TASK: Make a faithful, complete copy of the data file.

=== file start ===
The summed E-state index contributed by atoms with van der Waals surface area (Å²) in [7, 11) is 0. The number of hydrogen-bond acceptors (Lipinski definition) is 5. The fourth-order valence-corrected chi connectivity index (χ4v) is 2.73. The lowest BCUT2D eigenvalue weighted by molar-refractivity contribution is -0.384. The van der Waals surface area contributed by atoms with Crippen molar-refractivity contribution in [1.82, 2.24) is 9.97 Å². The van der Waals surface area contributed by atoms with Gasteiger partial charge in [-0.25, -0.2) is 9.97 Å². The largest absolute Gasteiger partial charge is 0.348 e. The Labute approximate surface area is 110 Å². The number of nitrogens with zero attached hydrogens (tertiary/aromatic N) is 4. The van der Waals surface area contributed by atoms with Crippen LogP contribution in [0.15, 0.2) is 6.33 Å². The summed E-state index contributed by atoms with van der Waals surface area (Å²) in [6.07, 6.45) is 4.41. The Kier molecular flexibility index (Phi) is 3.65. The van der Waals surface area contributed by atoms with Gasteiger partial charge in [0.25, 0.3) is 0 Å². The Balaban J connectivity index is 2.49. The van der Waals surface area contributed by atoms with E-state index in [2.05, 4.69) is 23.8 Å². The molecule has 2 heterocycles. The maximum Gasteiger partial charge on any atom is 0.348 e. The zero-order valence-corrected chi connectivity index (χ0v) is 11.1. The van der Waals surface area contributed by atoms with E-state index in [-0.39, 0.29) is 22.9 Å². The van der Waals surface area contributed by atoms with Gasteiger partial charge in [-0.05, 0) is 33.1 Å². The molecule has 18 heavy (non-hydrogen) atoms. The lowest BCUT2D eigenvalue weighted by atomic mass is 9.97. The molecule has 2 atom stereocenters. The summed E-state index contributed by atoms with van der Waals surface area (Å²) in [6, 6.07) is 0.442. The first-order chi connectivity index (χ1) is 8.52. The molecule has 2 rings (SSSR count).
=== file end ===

The summed E-state index contributed by atoms with van der Waals surface area (Å²) in [7, 11) is 0. The number of hydrogen-bond acceptors (Lipinski definition) is 5. The fourth-order valence-corrected chi connectivity index (χ4v) is 2.73. The lowest BCUT2D eigenvalue weighted by molar-refractivity contribution is -0.384. The van der Waals surface area contributed by atoms with Crippen molar-refractivity contribution in [1.82, 2.24) is 9.97 Å². The van der Waals surface area contributed by atoms with Gasteiger partial charge in [-0.25, -0.2) is 9.97 Å². The largest absolute Gasteiger partial charge is 0.348 e. The Labute approximate surface area is 110 Å². The number of nitrogens with zero attached hydrogens (tertiary/aromatic N) is 4. The van der Waals surface area contributed by atoms with Crippen LogP contribution in [0.15, 0.2) is 6.33 Å². The summed E-state index contributed by atoms with van der Waals surface area (Å²) in [6.07, 6.45) is 4.41. The Kier molecular flexibility index (Phi) is 3.65. The van der Waals surface area contributed by atoms with Gasteiger partial charge in [0.25, 0.3) is 0 Å². The Balaban J connectivity index is 2.49. The van der Waals surface area contributed by atoms with E-state index in [2.05, 4.69) is 23.8 Å². The molecule has 2 heterocycles. The maximum Gasteiger partial charge on any atom is 0.348 e. The zero-order valence-corrected chi connectivity index (χ0v) is 11.1. The van der Waals surface area contributed by atoms with E-state index in [-0.39, 0.29) is 22.9 Å². The van der Waals surface area contributed by atoms with Gasteiger partial charge in [-0.05, 0) is 33.1 Å². The molecule has 18 heavy (non-hydrogen) atoms. The lowest BCUT2D eigenvalue weighted by atomic mass is 9.97. The molecule has 2 atom stereocenters. The summed E-state index contributed by atoms with van der Waals surface area (Å²) in [6, 6.07) is 0.442. The first-order chi connectivity index (χ1) is 8.52. The molecule has 2 rings (SSSR count).